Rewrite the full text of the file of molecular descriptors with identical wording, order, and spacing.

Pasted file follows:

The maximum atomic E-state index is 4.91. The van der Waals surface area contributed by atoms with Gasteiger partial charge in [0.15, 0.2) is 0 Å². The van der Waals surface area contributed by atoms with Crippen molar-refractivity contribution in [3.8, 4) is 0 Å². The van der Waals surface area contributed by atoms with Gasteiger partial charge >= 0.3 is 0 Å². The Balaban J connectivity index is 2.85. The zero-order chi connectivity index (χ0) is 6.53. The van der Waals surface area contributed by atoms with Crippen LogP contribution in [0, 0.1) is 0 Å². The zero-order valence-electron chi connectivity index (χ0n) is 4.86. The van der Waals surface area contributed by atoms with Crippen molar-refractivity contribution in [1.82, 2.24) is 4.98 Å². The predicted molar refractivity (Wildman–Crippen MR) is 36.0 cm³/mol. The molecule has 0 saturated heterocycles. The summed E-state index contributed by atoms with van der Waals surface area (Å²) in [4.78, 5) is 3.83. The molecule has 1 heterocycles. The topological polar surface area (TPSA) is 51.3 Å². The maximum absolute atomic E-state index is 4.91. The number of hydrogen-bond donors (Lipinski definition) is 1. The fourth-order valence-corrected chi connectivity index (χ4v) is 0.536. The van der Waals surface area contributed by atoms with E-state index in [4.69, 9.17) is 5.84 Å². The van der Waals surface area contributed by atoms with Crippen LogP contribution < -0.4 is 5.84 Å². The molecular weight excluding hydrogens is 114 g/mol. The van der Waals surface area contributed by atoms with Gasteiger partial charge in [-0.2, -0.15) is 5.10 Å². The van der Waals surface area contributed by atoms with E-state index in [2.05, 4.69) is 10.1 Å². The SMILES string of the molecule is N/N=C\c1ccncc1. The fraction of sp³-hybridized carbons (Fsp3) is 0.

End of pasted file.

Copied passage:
The maximum atomic E-state index is 4.91. The van der Waals surface area contributed by atoms with Gasteiger partial charge in [0.15, 0.2) is 0 Å². The van der Waals surface area contributed by atoms with Crippen molar-refractivity contribution in [3.8, 4) is 0 Å². The van der Waals surface area contributed by atoms with Gasteiger partial charge >= 0.3 is 0 Å². The Balaban J connectivity index is 2.85. The zero-order chi connectivity index (χ0) is 6.53. The van der Waals surface area contributed by atoms with Crippen LogP contribution in [0, 0.1) is 0 Å². The zero-order valence-electron chi connectivity index (χ0n) is 4.86. The van der Waals surface area contributed by atoms with Crippen molar-refractivity contribution in [1.82, 2.24) is 4.98 Å². The predicted molar refractivity (Wildman–Crippen MR) is 36.0 cm³/mol. The molecule has 0 saturated heterocycles. The summed E-state index contributed by atoms with van der Waals surface area (Å²) in [4.78, 5) is 3.83. The molecule has 1 heterocycles. The topological polar surface area (TPSA) is 51.3 Å². The maximum absolute atomic E-state index is 4.91. The number of hydrogen-bond donors (Lipinski definition) is 1. The fourth-order valence-corrected chi connectivity index (χ4v) is 0.536. The van der Waals surface area contributed by atoms with E-state index in [4.69, 9.17) is 5.84 Å². The van der Waals surface area contributed by atoms with Crippen LogP contribution < -0.4 is 5.84 Å². The molecular weight excluding hydrogens is 114 g/mol. The van der Waals surface area contributed by atoms with Gasteiger partial charge in [-0.2, -0.15) is 5.10 Å². The van der Waals surface area contributed by atoms with E-state index in [2.05, 4.69) is 10.1 Å². The SMILES string of the molecule is N/N=C\c1ccncc1. The fraction of sp³-hybridized carbons (Fsp3) is 0.